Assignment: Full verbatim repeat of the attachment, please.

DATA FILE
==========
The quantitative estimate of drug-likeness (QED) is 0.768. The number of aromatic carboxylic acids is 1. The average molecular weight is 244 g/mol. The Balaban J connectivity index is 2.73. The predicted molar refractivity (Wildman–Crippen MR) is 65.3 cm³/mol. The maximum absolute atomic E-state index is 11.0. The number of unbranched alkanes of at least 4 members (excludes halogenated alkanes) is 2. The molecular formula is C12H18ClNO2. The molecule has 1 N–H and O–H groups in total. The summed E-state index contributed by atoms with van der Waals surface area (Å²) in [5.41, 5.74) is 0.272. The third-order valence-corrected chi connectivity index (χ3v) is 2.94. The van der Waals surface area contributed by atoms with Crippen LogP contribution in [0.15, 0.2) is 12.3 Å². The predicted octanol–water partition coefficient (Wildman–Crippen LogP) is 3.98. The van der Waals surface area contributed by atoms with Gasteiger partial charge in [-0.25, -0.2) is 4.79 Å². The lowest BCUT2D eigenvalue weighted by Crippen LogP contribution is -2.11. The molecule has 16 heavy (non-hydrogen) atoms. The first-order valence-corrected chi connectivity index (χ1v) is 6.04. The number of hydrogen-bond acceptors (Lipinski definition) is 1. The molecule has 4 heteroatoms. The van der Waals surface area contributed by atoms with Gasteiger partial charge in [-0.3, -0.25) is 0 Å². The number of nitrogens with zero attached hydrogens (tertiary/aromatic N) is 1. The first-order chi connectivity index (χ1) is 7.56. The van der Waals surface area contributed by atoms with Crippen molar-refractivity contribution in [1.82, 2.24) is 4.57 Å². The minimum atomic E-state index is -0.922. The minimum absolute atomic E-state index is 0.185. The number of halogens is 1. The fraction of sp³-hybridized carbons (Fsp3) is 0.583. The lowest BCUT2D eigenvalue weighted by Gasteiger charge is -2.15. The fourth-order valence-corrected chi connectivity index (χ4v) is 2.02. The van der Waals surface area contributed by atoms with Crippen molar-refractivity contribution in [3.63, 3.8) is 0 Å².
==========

The quantitative estimate of drug-likeness (QED) is 0.768. The number of aromatic carboxylic acids is 1. The average molecular weight is 244 g/mol. The Balaban J connectivity index is 2.73. The predicted molar refractivity (Wildman–Crippen MR) is 65.3 cm³/mol. The maximum absolute atomic E-state index is 11.0. The number of unbranched alkanes of at least 4 members (excludes halogenated alkanes) is 2. The molecular formula is C12H18ClNO2. The molecule has 1 N–H and O–H groups in total. The summed E-state index contributed by atoms with van der Waals surface area (Å²) in [5.41, 5.74) is 0.272. The third-order valence-corrected chi connectivity index (χ3v) is 2.94. The van der Waals surface area contributed by atoms with Crippen LogP contribution in [0.15, 0.2) is 12.3 Å². The predicted octanol–water partition coefficient (Wildman–Crippen LogP) is 3.98. The van der Waals surface area contributed by atoms with Gasteiger partial charge in [-0.25, -0.2) is 4.79 Å². The lowest BCUT2D eigenvalue weighted by Crippen LogP contribution is -2.11. The molecule has 16 heavy (non-hydrogen) atoms. The first-order valence-corrected chi connectivity index (χ1v) is 6.04. The number of hydrogen-bond acceptors (Lipinski definition) is 1. The molecule has 4 heteroatoms. The van der Waals surface area contributed by atoms with Gasteiger partial charge in [-0.3, -0.25) is 0 Å². The number of nitrogens with zero attached hydrogens (tertiary/aromatic N) is 1. The first-order chi connectivity index (χ1) is 7.56. The van der Waals surface area contributed by atoms with Crippen molar-refractivity contribution in [1.82, 2.24) is 4.57 Å². The minimum atomic E-state index is -0.922. The minimum absolute atomic E-state index is 0.185. The number of halogens is 1. The fraction of sp³-hybridized carbons (Fsp3) is 0.583. The lowest BCUT2D eigenvalue weighted by Gasteiger charge is -2.15. The fourth-order valence-corrected chi connectivity index (χ4v) is 2.02. The van der Waals surface area contributed by atoms with Crippen molar-refractivity contribution in [3.63, 3.8) is 0 Å².